While some observers suggest that Tsai’s visit to the US may prompt Beijing to resort to the use of force in order to speed up the reunification with the island, other experts insist that this scenario is unlikely.Speaking to Sputnik on March 30, Ross Feingold, a political risk analyst, noted in response to Tsai’s “transit visit”, Beijing may either launch military drills near the island – akin to those it kicked off following then-House Speaker Nancy Pelosi’s visit to Taipei last year – or slap restrictions on the transit of some goods in and out of Taiwan.On the other hand, China is serious about becoming an influential peace broker, as Jonathan Sullivan, director of China Programs at the University of Nottingham’s Asia Research Institute in the UK, told Sputnik on March 22. Sullivan referred to Beijing’s success in mediating the historic reconciliation between Iran and Saudi Arabia earlier this month.AnalysisXi-Putin Meeting Marks Tectonic Geopolitical Shift Which West Not Ready for22 March, 16:40 GMTPrior to that, in February, Beijing presented a 12-point proposal that called for the resumption of peace talks between Kiev and Moscow. China’s latest peace efforts came within the framework of the country’s new Global Security Initiative, which lays out practical measures to address current security challenges.Some observers argue that against this backdrop, it seems highly unlikely that the PRC would resort to the use of force when it comes to Taiwan, even though Chinese President Xi Jinping hinted last October that this option is on the table.”Resolving the Taiwan issue is the Chinese people’s own business, and it’s up to the Chinese people to decide,” Xi said during the opening of the ruling Communist Party’s 20th Party Congress in Beijing in October 2022. “We insist on striving for the prospect of peaceful reunification with the greatest sincerity and best efforts, but we will never promise to give up the use of force and reserve the option to take all necessary measures,” the Chinese president said.Still, on March 13, 2023, Xi again emphasized the importance of promoting the peaceful development of cross-Strait relations, while addressing the closing meeting of the first session of the 14th National People’s Congress. He pointed out that Beijing would take resolute steps to advance the process of the country’s peaceful reunification.AsiaChina Urges US to Stop All Forms of Official Interaction With Taiwan29 March, 14:07 GMT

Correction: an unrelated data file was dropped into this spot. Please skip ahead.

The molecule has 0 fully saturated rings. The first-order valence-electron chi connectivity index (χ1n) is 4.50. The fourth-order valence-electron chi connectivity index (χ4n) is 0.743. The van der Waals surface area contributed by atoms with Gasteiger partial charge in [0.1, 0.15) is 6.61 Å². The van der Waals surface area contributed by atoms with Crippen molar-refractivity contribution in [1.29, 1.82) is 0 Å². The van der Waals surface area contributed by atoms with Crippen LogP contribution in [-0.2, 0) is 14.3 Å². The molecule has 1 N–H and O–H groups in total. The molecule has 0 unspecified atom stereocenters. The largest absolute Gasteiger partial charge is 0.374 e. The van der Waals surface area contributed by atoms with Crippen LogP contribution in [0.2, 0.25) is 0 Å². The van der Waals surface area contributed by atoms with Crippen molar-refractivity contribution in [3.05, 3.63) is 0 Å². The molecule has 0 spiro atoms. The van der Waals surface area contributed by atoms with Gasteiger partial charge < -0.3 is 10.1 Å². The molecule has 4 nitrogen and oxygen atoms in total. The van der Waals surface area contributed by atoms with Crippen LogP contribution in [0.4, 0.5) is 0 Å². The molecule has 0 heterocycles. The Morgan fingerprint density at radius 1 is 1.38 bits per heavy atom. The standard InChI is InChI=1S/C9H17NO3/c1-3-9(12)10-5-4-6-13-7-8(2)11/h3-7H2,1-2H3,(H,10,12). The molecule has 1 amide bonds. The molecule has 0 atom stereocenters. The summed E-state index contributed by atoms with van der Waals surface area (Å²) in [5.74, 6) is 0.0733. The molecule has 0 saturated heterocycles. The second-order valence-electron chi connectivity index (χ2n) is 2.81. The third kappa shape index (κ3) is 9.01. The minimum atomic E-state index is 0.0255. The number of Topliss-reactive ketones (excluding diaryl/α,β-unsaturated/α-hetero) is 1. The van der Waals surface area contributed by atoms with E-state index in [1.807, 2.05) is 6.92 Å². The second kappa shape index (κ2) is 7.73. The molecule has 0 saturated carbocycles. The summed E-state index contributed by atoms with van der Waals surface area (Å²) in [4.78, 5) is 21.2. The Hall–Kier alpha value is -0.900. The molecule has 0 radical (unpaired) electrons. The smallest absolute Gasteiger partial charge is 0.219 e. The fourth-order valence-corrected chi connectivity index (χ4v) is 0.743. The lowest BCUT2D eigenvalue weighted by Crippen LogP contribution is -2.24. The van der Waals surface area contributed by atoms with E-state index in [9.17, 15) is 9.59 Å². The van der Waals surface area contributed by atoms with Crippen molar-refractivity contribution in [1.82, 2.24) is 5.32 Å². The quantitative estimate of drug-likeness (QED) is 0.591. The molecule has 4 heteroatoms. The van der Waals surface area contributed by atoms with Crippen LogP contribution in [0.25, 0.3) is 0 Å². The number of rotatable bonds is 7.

Taiwan Leaders Pushing the Island Towards Self-Destructing Conflict
Meanwhile, it appears that US policymakers and Tsai Ing-wen are deliberately trying to provoke China into over-reacting on the Taiwan issue, according to Hsiang.”Over the past seven years, President Tsai and the Democratic Progressive Party (DPP) have become increasingly fixated on provoking China,” Hsiang said. “The debacle of nine-in-one local elections held last November 26 showed that the DPP’s strategy of ‘opposing China and defending Taiwan’ cannot consolidate its base and expand to the younger Taiwanese electorate. As a result, President Tsai resigned as head of the ruling DPP following local election losses. Whoever [is] to be elected as [the] next president should pursue the interests of the island as a whole and prevent Taiwan from spiraling towards a self-destructive conflict.”Dr. Chang Ching appears to agree that Tsai, who completes her term next year, has chosen a wrong path:”Sadly to say, the cross-strait relations are an essential element for retaining diplomatic relations with other states in international society. During President Ma’s administration, the struggle of diplomacy between [the] two sides of the Taiwan Strait cooled down since Taipei and Beijing were engaged more constructively. Yet, it totally changed after President Tsai came to power in 2016. We have lost nine states that originally recognized us diplomatically since then,” the scholar concluded.